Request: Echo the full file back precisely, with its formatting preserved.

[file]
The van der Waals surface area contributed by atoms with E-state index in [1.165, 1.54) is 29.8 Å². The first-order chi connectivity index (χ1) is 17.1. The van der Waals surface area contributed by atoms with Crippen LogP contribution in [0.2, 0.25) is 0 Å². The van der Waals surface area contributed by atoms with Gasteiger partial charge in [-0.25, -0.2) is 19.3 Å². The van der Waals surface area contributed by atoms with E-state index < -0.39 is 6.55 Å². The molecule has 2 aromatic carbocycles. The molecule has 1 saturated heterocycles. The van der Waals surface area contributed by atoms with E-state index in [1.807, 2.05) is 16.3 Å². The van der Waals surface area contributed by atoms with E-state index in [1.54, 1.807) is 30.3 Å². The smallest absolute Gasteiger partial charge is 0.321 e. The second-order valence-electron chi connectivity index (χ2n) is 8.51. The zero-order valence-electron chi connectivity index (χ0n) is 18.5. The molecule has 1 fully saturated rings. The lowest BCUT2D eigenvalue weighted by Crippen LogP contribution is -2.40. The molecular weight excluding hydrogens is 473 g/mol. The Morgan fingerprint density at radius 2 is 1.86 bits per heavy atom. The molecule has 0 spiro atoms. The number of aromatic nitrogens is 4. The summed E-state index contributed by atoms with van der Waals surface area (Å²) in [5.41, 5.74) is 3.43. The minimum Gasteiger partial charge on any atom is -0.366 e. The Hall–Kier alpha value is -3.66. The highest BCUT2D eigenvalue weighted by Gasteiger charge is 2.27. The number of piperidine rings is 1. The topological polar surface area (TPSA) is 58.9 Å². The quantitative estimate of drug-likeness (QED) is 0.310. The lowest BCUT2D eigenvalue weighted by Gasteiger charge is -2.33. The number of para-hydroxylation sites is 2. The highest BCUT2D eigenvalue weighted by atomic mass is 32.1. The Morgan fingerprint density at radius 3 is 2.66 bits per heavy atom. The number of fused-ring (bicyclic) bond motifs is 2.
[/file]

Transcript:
The van der Waals surface area contributed by atoms with E-state index in [1.165, 1.54) is 29.8 Å². The first-order chi connectivity index (χ1) is 17.1. The van der Waals surface area contributed by atoms with Crippen LogP contribution in [0.2, 0.25) is 0 Å². The van der Waals surface area contributed by atoms with Gasteiger partial charge in [-0.25, -0.2) is 19.3 Å². The van der Waals surface area contributed by atoms with E-state index < -0.39 is 6.55 Å². The molecule has 2 aromatic carbocycles. The molecule has 1 saturated heterocycles. The van der Waals surface area contributed by atoms with E-state index in [1.807, 2.05) is 16.3 Å². The van der Waals surface area contributed by atoms with E-state index in [1.54, 1.807) is 30.3 Å². The smallest absolute Gasteiger partial charge is 0.321 e. The second-order valence-electron chi connectivity index (χ2n) is 8.51. The zero-order valence-electron chi connectivity index (χ0n) is 18.5. The molecule has 1 fully saturated rings. The lowest BCUT2D eigenvalue weighted by Crippen LogP contribution is -2.40. The molecular weight excluding hydrogens is 473 g/mol. The Morgan fingerprint density at radius 2 is 1.86 bits per heavy atom. The molecule has 0 spiro atoms. The number of aromatic nitrogens is 4. The summed E-state index contributed by atoms with van der Waals surface area (Å²) in [5.41, 5.74) is 3.43. The minimum Gasteiger partial charge on any atom is -0.366 e. The Hall–Kier alpha value is -3.66. The highest BCUT2D eigenvalue weighted by Gasteiger charge is 2.27. The number of piperidine rings is 1. The topological polar surface area (TPSA) is 58.9 Å². The quantitative estimate of drug-likeness (QED) is 0.310. The lowest BCUT2D eigenvalue weighted by Gasteiger charge is -2.33. The number of para-hydroxylation sites is 2. The highest BCUT2D eigenvalue weighted by atomic mass is 32.1. The Morgan fingerprint density at radius 3 is 2.66 bits per heavy atom. The number of fused-ring (bicyclic) bond motifs is 2.